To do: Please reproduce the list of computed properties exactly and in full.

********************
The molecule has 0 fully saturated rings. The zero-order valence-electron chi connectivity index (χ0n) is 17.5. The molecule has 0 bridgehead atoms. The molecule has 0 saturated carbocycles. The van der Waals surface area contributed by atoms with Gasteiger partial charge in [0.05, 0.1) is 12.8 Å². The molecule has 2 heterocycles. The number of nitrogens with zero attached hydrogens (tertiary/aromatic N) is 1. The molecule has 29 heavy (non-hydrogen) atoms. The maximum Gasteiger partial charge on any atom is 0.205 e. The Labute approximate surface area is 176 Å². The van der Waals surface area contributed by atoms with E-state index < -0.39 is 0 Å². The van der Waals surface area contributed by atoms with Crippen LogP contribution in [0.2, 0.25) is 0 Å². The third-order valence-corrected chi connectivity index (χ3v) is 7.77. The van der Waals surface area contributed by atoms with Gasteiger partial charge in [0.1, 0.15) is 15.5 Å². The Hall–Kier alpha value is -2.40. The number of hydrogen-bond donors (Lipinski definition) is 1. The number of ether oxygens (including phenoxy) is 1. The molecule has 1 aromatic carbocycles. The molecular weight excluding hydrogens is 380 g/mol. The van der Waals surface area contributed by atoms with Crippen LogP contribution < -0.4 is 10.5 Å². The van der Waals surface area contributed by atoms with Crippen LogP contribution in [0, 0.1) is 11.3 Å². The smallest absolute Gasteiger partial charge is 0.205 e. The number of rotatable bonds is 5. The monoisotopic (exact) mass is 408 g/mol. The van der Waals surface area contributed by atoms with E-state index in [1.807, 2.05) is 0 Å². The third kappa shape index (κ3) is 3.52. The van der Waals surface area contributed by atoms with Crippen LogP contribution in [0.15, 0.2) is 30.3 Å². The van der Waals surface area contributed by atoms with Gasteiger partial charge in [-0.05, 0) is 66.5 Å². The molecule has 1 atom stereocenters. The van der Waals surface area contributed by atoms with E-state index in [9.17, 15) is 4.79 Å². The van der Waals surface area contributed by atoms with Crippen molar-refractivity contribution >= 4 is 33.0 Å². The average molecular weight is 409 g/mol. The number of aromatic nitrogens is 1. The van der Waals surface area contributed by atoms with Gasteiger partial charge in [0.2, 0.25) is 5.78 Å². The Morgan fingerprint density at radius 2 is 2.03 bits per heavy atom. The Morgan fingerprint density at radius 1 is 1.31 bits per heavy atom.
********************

The molecule has 0 fully saturated rings. The zero-order valence-electron chi connectivity index (χ0n) is 17.5. The molecule has 0 bridgehead atoms. The molecule has 0 saturated carbocycles. The van der Waals surface area contributed by atoms with Gasteiger partial charge in [0.05, 0.1) is 12.8 Å². The molecule has 2 heterocycles. The number of nitrogens with zero attached hydrogens (tertiary/aromatic N) is 1. The molecule has 29 heavy (non-hydrogen) atoms. The maximum Gasteiger partial charge on any atom is 0.205 e. The Labute approximate surface area is 176 Å². The van der Waals surface area contributed by atoms with E-state index < -0.39 is 0 Å². The van der Waals surface area contributed by atoms with Crippen LogP contribution in [0.2, 0.25) is 0 Å². The third-order valence-corrected chi connectivity index (χ3v) is 7.77. The van der Waals surface area contributed by atoms with Gasteiger partial charge in [0.1, 0.15) is 15.5 Å². The Hall–Kier alpha value is -2.40. The number of hydrogen-bond donors (Lipinski definition) is 1. The number of ether oxygens (including phenoxy) is 1. The molecule has 1 aromatic carbocycles. The molecular weight excluding hydrogens is 380 g/mol. The van der Waals surface area contributed by atoms with Crippen LogP contribution < -0.4 is 10.5 Å². The van der Waals surface area contributed by atoms with Crippen LogP contribution in [0, 0.1) is 11.3 Å². The smallest absolute Gasteiger partial charge is 0.205 e. The number of rotatable bonds is 5. The monoisotopic (exact) mass is 408 g/mol. The van der Waals surface area contributed by atoms with E-state index in [1.807, 2.05) is 0 Å². The third kappa shape index (κ3) is 3.52. The van der Waals surface area contributed by atoms with Crippen LogP contribution in [0.15, 0.2) is 30.3 Å². The van der Waals surface area contributed by atoms with Gasteiger partial charge in [-0.05, 0) is 66.5 Å². The molecule has 1 atom stereocenters. The van der Waals surface area contributed by atoms with E-state index in [9.17, 15) is 4.79 Å². The van der Waals surface area contributed by atoms with Crippen molar-refractivity contribution >= 4 is 33.0 Å². The average molecular weight is 409 g/mol. The number of aromatic nitrogens is 1. The van der Waals surface area contributed by atoms with Gasteiger partial charge in [0.2, 0.25) is 5.78 Å². The Morgan fingerprint density at radius 2 is 2.03 bits per heavy atom. The Morgan fingerprint density at radius 1 is 1.31 bits per heavy atom.